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As for dinner itself, options abound. On Regent Street near the Dome and the Theatre Royal, Indigo serves food from Hispanic countries; next door, Yo sends sushi round on a conveyor belt, while Carluccio’s is an Italian deli and café. On the beach, Due South is a permanent fixture on lists of Britain’s best restaurants. Nearby The Plaza on King’s Road has sea views and a fine table d’hote menu. As for pubs, Brightonians favor the Basketmaker’s Arms on Gloucester Street for hearty fare at good prices; The Greys on Southover Street looks modest but is regularly rated as one of England’s best gastropubs because of its excellent versions of classic English dishes and its stellar array of Belgian and English beers.
THE GREYS IS A 10-MINUTE WALK from the Royal Pavilion. En route you pass St. Peter’s Church, built in Gothic style to the design of Charles Barry, whose best-known work is the Houses of Parliament. Inspired by York Minster, St. Peter’s has a strong musical tradition with a choir school and 10 bells.
St. Peter’s was built in 1828 when Brighton’s mother church St. Nicholas had become too small for the growing population. The only medieval building in Brighton to survive the fire of 1514, St. Nicholas is lovely. Try to catch one of the free concerts at 12:30 p.m. every Wednesday. Tea and coffee are served, and you can bring your own lunchtime sandwich to eat while glorying in the music and the massive Norman arches. St. Michael and All Angels on Victoria Street has sumptuous stained-glass windows by William Morris and also is worth visiting.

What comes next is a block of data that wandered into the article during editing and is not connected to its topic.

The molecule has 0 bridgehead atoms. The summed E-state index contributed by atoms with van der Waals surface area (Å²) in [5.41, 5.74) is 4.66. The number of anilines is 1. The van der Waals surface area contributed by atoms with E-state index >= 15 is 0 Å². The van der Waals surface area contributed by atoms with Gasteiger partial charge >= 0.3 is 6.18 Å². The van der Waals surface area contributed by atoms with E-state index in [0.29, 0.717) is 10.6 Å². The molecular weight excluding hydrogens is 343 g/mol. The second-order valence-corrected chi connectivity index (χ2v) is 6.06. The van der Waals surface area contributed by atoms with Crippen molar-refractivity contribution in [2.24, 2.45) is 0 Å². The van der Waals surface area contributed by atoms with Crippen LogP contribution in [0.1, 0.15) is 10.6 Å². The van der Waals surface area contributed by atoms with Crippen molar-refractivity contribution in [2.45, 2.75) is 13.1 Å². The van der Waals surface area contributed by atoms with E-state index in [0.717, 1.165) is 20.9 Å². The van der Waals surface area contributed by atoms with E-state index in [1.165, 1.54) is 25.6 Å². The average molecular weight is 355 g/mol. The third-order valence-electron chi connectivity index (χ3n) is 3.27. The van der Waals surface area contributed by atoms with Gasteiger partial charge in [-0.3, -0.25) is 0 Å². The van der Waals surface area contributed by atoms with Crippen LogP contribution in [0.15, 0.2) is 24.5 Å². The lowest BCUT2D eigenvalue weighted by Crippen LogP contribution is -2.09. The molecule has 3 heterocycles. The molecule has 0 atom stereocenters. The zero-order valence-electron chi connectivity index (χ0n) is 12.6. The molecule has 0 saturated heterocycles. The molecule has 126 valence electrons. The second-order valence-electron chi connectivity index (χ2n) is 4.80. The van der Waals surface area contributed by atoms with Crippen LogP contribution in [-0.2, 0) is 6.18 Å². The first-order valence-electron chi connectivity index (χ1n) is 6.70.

Getting around Brighton on foot is easy. The city is compact, and as you go from one sight to another you are sure to come upon shops and galleries that pique your interest. Churchill Square in the town center is a mall packed with Britain’s favorite chain stores. More interesting are the Lanes, a mazy district of old streets and alleys where antique shops complement high-fashion boutiques, and alluring jewelers snuggle up to comforting cafes. (If late afternoon brownout is sapping your will, stop at Brown’s on Duke Street for afternoon tea. It comes plain or jazzed up with either a flute of champagne or a martini.)